What Matters in Producing and Disseminating High-Volume, Multichannel Propaganda?

• Variety of sources

• Number and volume of sources

• The views of others, especially the views of those who are similiar to the message recipient.

• In online forums, comments attacking a proponent’s exper- tise or trustworthiness diminish credibility and decrease the likelihood that readers will take action based on what they have read.
The experimental psychology literature tells us that first
impressions are very resilient: An individual is more likely to accept the first information received on a topic and then favor this information when faced with conflicting messages.13 Furthermore, repetition leads to familiarity, and familiarity leads to acceptance:

• Repeated exposure to a statement has been shown to increase its acceptance as true.

• The “illusory truth effect” is well documented, whereby people rate statements as more truthful, valid, and believable when they have encountered those statements previously than when they are new statements.

• When people are less interested in a topic, they are more likely to accept familiarity brought about by repetition as an indicator that the information (repeated to the point of famil- iarity) is correct.

• When processing information, consumers may save time and energy by using a frequency heuristic, that is, favoring information they have heard more frequently.

• Even with preposterous stories and urban legends, those who have heard them multiple times are more likely to believe that they are true.

• If an individual is already familiar with an argument or claim (has seen it before, for example), they process it less carefully, often failing to discriminate weak arguments from strong
arguments.
I strongly urge you to read the entire piece. What Rand doesn't tell you, of course, is that these techniques were pioneered by our own CIA. To prove that point, you should read up on the destabilization of Chile (Death in Washington by Freed and Landis is an excellent source) and on the work of Paul Linebarger.

Added note: Have I mentioned how stupid it was to label the main anti-Trump rally a "women's march"?  

Look, democracy requires a mass movement. Identity politics is the opposite of a mass movement. Always have been, always will be. The irritatingly predictable counter-argument that you are right now dying to make is nothing but pure casuistry.

Throughout the Reagan era, lefties kept opposing the Republicans with identity politics -- and guess what? The left kept losing and losing and losing to the hyper-conservatives. This strategy is a proven loser -- just like the myth of "consensus" -- yet the left keeps using strained argumentation to convince itself that this time, it's gonna work.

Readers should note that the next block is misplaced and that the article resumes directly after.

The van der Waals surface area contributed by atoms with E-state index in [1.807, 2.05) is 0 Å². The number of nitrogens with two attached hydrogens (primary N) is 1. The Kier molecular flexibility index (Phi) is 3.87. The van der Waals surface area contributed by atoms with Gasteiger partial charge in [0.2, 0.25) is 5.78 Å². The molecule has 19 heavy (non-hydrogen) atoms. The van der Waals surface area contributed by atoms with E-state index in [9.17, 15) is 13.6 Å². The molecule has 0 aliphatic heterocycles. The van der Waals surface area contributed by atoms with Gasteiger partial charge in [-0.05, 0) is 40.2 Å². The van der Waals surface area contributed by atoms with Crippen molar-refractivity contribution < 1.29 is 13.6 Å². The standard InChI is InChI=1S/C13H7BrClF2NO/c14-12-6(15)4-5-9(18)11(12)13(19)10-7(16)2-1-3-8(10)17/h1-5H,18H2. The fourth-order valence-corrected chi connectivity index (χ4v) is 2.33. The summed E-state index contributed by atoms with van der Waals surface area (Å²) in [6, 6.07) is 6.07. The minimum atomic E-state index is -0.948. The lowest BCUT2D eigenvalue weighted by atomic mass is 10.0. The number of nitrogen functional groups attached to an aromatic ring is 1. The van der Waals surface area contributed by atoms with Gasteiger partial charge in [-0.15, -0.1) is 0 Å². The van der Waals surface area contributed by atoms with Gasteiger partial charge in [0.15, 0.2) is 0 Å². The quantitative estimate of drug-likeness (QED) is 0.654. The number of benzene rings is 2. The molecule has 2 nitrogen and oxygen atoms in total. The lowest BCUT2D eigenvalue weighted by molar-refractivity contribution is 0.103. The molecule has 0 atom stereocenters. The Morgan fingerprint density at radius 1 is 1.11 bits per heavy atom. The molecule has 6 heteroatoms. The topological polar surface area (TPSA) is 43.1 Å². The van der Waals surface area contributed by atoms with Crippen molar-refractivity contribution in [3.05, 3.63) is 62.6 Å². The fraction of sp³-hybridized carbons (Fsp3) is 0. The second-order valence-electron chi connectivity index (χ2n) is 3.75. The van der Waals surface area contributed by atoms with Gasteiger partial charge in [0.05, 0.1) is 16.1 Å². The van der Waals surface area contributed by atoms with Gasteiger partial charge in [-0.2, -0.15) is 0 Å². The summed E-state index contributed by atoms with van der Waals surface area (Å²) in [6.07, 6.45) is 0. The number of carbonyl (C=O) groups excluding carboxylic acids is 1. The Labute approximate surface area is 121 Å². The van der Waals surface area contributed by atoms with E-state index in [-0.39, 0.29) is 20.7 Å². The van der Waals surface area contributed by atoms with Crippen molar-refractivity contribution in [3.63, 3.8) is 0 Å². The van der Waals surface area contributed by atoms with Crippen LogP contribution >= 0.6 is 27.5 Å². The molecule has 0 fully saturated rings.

Comments:
I like that Rand article. Gullibility taking the form of psychological internalisation is the curse of our time.

"What Rand doesn't tell you, of course, is that these techniques were pioneered by our own CIA". Indeed, and the CIA used them most extensively not against Russia but against the US population and against the population of the rest of the West, and then against the Arab world. (The "Arab spring" was CIA bullshit from the very beginning, as practically no lefties understand.)

The CIA probably thought that Russia was in their pocket because many Russians, especially middle class Russians, favour western consumer goods. That is true, but it doesn't mean Russia was ever going to roll over and play doggo for the US. They had practically no regard for the role in Russia of the notions of motherland, fatherland, and destiny. And they didn't appreciate that, as I keep saying, whereas the CPSU disappeared, the ~KGB got stronger.

After setting up Facebook, the CIA experienced a gigantic blowback.

The scale of blowback dwarfs what they got when they funded fundamentalist Islam in the 1980s.

Trump certainly needs a Reichstag event before too much time passes.

Side note: do you know why when Trump meets people the photos often show the pair of them doing a thumbs up gesture, or some other gesture that doesn't involve shaking hands?

It's because he is pathologically afraid of shaking hands. There's a massive HANDS thing going on with that guy. You know the triangle gesture he makes with his hands when sitting? He may be trying to "air" his hands.
 
Women planned their march not as a mass movement, but as a protest. Others have joined in. You cannot blame women for wanting to protest women's issues. You also cannot blame them for the way their march has been co-opted by others.
 
What was dumb about the Woman's March was the idea came up so soon after the election that it took away focus from Comey's letter and potentially putting up real heat for the electors to consider versus the faux 5 million petition that was started by a Sander's supporter.
I encountered the 3 comments parroting the same point of view and even using the exact same phrase under three different ID's on Nate Silver's 538 site.
 
The electors were never going to really switch. Even if you had a critical mass ready to switch-not likely, these are party die-hards, nobody was prepared to shield them from the firestorm they would have endured as a result. So they would-and could be pressured to "stay the course".

And it attacks the problem from the wrong end. We should be prepared to do things to keep them from getting to the point we need turn-coat electors. Back in 2001, there should have been a movement for voting reform and one to abolish the Electoral College jumpstarted. Now we should do so, and keep the pressure up to end it. Suffrage reform is never easy, and I have no illusions it would be a short course. Women took 80 years to get the vote. However, just having something up and running puts on the pressure and gains results. There were several states that already had women voting beforehand, which never would have happened if there was no underlying movement.

There is real discontent that has nothing to do with the CIA in the Arab world. The Arab would has a great deal of hereditary and generalissimo politics that is abusive to say the least. People go away to school and see that there's a better way of running things and no longer want to submit to the old ways